- Google Maps — for navigating your destination's public transit system
- Skyscanner — for tracking flight prices for weekend getaways
- TripAdvisor — for landmark, restaurant, and other activity ideas and reviews
Let Your Family Know You've Arrived
You've made it to your destination! Don't keep your loved ones worrying about you. Call or send a message to let them know you've arrived.
Connect with Other Students
Attend student activities and meetups and reach out to your classmates. Make the most of your trip by making friends to share the experience with!
Get to Know Local Public Transportation
Getting familiar with local transit will make your daily commute so much easier. Plus, it's the first step to feeling like a local!
Planning to study abroad in the USA? Learn how to navigate U.S. transportation.
Last, but not least, enjoy yourself! Appreciate this wonderful experience you've just spent months preparing for.
Additional Tips for Preparing Your Study Abroad Trip
- Get an International Student Exchange Card (ISEC) — ISECards are valid for a full year, are a recognized form of identification around the world, and provide students with discounts at various locations.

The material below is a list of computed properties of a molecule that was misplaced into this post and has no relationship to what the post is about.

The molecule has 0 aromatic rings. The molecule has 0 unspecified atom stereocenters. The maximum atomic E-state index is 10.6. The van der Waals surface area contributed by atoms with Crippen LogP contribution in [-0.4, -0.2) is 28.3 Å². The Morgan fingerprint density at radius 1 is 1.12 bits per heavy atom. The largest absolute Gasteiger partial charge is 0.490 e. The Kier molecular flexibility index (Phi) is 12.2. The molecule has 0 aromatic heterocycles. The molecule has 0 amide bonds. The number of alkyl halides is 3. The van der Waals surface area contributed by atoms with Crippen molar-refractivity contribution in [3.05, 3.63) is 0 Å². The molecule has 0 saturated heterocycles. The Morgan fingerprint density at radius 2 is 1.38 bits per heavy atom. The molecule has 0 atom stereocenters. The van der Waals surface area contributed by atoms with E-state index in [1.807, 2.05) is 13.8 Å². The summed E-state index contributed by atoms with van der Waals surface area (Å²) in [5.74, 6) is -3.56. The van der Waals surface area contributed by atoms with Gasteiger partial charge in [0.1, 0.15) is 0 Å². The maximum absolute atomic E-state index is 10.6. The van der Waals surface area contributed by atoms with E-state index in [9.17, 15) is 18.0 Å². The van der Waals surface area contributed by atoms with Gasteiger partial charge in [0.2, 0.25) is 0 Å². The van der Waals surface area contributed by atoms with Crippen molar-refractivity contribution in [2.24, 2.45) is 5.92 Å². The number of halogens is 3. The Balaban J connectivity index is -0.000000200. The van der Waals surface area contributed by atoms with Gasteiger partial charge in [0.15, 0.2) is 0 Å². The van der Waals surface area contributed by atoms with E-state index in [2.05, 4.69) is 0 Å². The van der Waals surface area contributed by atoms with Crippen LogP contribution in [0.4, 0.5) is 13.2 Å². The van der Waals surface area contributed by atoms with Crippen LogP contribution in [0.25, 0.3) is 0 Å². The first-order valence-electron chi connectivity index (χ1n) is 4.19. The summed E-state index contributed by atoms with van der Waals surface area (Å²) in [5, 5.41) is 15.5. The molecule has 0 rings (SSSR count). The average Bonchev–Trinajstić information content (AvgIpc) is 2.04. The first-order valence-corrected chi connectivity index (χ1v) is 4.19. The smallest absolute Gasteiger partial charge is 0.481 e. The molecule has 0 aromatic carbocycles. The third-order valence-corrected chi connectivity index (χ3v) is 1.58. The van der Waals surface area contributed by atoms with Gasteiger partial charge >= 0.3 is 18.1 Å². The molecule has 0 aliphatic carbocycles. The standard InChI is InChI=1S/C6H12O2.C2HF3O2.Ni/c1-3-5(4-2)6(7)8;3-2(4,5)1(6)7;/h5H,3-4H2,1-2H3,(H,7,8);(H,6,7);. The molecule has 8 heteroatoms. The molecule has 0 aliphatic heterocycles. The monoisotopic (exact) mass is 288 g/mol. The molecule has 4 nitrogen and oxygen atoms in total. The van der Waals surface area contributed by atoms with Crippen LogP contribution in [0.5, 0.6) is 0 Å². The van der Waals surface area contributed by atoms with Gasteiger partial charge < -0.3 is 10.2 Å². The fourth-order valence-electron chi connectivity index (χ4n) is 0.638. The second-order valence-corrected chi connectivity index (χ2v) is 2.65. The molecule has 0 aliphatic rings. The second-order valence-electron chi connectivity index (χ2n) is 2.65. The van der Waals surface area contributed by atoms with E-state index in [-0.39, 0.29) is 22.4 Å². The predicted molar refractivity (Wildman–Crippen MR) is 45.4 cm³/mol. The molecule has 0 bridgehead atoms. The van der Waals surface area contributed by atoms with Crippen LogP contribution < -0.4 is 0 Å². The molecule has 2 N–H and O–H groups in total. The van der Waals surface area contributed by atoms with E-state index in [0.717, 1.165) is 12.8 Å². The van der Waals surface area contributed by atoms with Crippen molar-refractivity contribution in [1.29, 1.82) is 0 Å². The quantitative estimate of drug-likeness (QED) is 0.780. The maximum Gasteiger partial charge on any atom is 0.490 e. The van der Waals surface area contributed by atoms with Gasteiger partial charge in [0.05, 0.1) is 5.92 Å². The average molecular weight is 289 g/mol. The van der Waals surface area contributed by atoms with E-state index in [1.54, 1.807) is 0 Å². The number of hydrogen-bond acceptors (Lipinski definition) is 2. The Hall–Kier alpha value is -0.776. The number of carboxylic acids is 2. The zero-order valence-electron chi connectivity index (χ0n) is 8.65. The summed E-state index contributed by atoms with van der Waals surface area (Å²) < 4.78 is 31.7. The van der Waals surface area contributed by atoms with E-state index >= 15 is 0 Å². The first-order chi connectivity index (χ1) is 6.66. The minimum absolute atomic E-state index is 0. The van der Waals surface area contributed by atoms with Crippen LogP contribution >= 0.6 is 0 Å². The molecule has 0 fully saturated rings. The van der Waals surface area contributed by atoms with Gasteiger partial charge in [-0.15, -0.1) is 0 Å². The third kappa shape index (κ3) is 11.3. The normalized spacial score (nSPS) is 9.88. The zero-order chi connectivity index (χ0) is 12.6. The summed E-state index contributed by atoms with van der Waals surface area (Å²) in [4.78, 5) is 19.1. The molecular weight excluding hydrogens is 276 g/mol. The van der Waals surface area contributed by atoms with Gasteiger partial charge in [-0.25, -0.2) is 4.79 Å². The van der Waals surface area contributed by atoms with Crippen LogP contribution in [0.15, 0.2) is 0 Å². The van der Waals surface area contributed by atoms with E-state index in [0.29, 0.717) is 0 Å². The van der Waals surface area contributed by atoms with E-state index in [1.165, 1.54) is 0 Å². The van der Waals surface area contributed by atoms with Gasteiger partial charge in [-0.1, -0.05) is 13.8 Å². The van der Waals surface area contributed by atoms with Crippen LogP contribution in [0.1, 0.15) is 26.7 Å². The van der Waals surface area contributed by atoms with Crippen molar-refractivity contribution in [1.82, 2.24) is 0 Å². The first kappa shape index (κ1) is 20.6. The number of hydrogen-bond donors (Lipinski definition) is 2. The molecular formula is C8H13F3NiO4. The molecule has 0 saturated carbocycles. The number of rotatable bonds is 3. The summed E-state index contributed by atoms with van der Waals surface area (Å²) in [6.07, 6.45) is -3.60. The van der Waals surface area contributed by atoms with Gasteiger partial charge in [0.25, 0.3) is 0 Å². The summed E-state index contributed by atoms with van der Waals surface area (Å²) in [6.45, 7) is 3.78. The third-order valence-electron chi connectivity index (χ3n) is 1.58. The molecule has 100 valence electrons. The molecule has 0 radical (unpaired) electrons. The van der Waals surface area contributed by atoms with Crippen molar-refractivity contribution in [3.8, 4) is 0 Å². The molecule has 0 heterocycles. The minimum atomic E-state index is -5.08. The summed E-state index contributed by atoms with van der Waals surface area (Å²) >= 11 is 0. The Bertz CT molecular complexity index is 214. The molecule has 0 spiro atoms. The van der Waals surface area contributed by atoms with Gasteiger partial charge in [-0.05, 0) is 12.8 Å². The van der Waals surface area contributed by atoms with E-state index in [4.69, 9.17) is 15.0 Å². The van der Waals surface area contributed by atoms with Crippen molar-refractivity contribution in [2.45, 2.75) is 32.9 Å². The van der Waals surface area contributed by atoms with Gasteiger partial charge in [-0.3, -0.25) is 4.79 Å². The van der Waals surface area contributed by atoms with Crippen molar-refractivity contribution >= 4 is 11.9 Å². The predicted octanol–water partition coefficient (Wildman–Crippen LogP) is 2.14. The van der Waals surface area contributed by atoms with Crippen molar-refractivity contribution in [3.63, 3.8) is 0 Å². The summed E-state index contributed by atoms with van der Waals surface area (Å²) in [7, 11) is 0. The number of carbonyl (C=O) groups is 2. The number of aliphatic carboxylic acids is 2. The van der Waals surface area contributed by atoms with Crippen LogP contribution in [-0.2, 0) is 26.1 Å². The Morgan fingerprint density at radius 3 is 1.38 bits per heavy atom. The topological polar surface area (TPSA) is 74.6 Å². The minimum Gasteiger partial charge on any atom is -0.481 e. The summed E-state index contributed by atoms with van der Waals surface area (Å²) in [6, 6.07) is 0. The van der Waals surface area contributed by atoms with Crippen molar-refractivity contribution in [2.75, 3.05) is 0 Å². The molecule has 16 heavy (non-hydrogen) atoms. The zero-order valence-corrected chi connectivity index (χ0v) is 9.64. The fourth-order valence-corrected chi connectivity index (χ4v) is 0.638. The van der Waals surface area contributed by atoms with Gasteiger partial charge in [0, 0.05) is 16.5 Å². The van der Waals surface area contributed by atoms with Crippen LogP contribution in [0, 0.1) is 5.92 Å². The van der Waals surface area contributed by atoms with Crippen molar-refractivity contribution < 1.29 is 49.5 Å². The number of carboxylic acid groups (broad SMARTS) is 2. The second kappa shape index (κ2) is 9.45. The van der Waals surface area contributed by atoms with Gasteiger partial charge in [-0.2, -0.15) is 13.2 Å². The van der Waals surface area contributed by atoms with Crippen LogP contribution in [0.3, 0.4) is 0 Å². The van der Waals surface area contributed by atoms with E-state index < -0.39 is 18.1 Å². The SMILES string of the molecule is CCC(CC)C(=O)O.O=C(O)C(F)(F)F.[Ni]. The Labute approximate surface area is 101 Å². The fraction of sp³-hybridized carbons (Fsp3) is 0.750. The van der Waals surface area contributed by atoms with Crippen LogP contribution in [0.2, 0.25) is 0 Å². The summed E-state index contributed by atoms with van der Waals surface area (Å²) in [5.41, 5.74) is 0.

- Buy a Pocket-Sized Notebook to Keep Important Information In — Keep a booklet with information such as the local police number, your new address, and other important notes that you would need in case of an emergency. Keep important emergency information in the booklet along with your family's phone numbers and other contact info.
- Learn the Law — Learning the law is an essential aspect of experiencing a foreign culture. For example, countries such as Thailand, China, and Dubai have very different laws and customs than the U.S. Breaking the law can result in significant penalties.
- Learn Unwritten Cultural Rules — Understanding a region's unwritten rules and codes of conduct can help students experience the culture without inviting unnecessary danger or suspicion. Cultural rules may involve the way you dress, the way you interact with or greet someone, or just the way you comport yourself throughout the day.
- Anticipate Culture Shock — Studying abroad offers numerous personal, educational, and career-related advantages, but many students are unprepared for what awaits them. Culture shock affects most foreign students and consists of ten stages, ranging from initial anxiety and elation to re-entry shock and reintegration. A better understanding of culture shock can help travelers reach stage 6 (acceptance of host culture) more quickly.